- $33 for one G-Pass for mezzanine rows D–L (up to $55.05 value)
- $39 for one G-Pass for side orchestra rows P–Z (up to $65.30 value)
- $47 for one G-Pass for orchestra rows S–X (up to $76.75 value)
- Click here to view the seating chart.
How G-Pass Works: Your G-Pass will be ready to print 48 hours after the deal ends. Print the G-Pass and use it to enter the venue directly; you won’t need to redeem at will call. Due to security restrictions, G-Passes cannot be redeemed through the Groupon mobile app. Discount reflects the merchant’s current ticket prices - price may differ on day of event.
Based on the novel by historical-fiction mastermind E.L. Doctorow, Ragtime immerses audiences in a kaleidoscopic portrait of America at the turn of the 20th century. The story follows the fortunes of three interconnected groups, opening with an upper-class protestant family whose members are referred to only by their place in the nuclear unit: Father, Mother, Younger Brother, and Milkman. Elsewhere, African-American ragtime player Coalhouse Walker makes his name in Harlem, while Tateh, a Jewish immigrant from Europe, strives to build his fortune with his daughter in tow. Cameos by such towering figures as Harry Houdini, Henry Ford, and anarchist Emma Goldman swirl about the main characters as they try to navigate their way through the era’s dizzying change and ostrich-overrun streets.
Winning Tony Awards for best book and best score when it opened on Broadway in 1998, Ragtime’s exuberant musical numbers sample its era’s melodic diversity, focusing on the jaunty piano melodies of its eponymous genre. This touring production is staged by the same team that took Spamalot and The Color Purple around the country, and stars cast members seen in the Les Miserables, Seussical, and Legally Blonde tours.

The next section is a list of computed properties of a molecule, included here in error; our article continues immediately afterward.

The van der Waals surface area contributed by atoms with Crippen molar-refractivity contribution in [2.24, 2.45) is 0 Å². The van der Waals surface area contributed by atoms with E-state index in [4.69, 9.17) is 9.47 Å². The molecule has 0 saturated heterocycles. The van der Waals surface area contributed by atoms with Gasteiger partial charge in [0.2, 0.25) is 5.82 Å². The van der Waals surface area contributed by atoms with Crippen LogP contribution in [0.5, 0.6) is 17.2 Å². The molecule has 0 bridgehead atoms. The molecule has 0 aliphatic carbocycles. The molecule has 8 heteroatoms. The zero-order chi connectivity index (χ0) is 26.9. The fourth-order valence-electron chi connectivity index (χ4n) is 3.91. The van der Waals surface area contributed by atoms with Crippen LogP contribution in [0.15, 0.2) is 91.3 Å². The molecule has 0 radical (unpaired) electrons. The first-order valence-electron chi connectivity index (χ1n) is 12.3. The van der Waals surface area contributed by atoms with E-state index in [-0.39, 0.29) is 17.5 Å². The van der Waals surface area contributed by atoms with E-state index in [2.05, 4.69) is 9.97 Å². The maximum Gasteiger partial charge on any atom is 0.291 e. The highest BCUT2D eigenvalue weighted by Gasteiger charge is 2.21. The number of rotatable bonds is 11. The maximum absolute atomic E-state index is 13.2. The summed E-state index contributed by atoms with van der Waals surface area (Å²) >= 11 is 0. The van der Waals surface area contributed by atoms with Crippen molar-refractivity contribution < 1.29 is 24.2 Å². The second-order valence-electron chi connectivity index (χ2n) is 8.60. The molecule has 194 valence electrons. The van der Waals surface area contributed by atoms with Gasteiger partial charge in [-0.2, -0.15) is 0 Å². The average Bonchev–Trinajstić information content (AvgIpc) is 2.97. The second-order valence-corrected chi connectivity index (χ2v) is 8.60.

Peabody Opera House
Before it was known as the Peabody Opera House, the venue on Market Street lent its stage to history. Harry S. Truman delivered the final speech of his 1948 campaign there, sealing his presidential reelection; the Rat Pack played a benefit for a halfway house there in 1965; and, throughout the '70s and '80s, such legends as David Bowie and Billy Joel appeared under its intricate canopy. But, come 1991, the opera house almost became history itself when its doors closed. Two decades would pass before it would reopen, rechristened as the Peabody Opera House.
Even after such an extended dormancy, the venue maintains the grandeur that attracted so many stars and prompted exclamations such as "Wowzers!" and "This place flips my lid!" Intricate, gilded carvings ring the stage and balconies, accenting the openings that run along the theater's sides. Meanwhile, a great blue dome bubbles up from the ceiling's center, etched with the outline of the house's patron bear.